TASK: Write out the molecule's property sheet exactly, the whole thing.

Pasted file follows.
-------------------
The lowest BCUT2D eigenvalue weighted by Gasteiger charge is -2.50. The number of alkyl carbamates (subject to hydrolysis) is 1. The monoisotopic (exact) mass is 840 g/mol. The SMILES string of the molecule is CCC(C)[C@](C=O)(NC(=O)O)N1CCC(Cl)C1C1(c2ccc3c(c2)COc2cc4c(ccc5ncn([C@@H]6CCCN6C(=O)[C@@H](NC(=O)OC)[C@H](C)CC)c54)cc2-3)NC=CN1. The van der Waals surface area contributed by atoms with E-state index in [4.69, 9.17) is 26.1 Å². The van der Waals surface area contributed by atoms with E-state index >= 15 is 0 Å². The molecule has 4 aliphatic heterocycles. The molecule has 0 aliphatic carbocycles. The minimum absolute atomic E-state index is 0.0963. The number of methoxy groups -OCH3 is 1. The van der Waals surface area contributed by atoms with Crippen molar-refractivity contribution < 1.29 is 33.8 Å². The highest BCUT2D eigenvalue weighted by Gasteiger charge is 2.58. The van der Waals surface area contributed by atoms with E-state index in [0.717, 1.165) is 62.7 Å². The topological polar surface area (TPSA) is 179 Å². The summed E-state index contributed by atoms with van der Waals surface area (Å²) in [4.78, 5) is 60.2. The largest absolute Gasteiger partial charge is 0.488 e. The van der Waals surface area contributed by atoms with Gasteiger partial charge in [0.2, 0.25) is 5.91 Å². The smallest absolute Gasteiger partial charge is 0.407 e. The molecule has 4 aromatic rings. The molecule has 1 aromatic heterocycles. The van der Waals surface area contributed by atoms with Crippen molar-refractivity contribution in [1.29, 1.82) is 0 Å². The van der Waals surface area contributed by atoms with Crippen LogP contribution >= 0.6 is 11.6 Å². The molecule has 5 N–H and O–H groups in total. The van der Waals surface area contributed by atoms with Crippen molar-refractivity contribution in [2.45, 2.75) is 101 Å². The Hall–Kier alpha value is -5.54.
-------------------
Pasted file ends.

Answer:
The lowest BCUT2D eigenvalue weighted by Gasteiger charge is -2.50. The number of alkyl carbamates (subject to hydrolysis) is 1. The monoisotopic (exact) mass is 840 g/mol. The SMILES string of the molecule is CCC(C)[C@](C=O)(NC(=O)O)N1CCC(Cl)C1C1(c2ccc3c(c2)COc2cc4c(ccc5ncn([C@@H]6CCCN6C(=O)[C@@H](NC(=O)OC)[C@H](C)CC)c54)cc2-3)NC=CN1. The van der Waals surface area contributed by atoms with E-state index in [4.69, 9.17) is 26.1 Å². The van der Waals surface area contributed by atoms with E-state index >= 15 is 0 Å². The molecule has 4 aliphatic heterocycles. The molecule has 0 aliphatic carbocycles. The minimum absolute atomic E-state index is 0.0963. The number of methoxy groups -OCH3 is 1. The van der Waals surface area contributed by atoms with Crippen molar-refractivity contribution < 1.29 is 33.8 Å². The highest BCUT2D eigenvalue weighted by Gasteiger charge is 2.58. The van der Waals surface area contributed by atoms with E-state index in [0.717, 1.165) is 62.7 Å². The topological polar surface area (TPSA) is 179 Å². The summed E-state index contributed by atoms with van der Waals surface area (Å²) in [4.78, 5) is 60.2. The largest absolute Gasteiger partial charge is 0.488 e. The van der Waals surface area contributed by atoms with Gasteiger partial charge in [0.2, 0.25) is 5.91 Å². The smallest absolute Gasteiger partial charge is 0.407 e. The molecule has 4 aromatic rings. The molecule has 1 aromatic heterocycles. The van der Waals surface area contributed by atoms with Crippen molar-refractivity contribution in [1.29, 1.82) is 0 Å². The van der Waals surface area contributed by atoms with Crippen LogP contribution >= 0.6 is 11.6 Å². The molecule has 5 N–H and O–H groups in total. The van der Waals surface area contributed by atoms with Crippen molar-refractivity contribution in [2.45, 2.75) is 101 Å². The Hall–Kier alpha value is -5.54.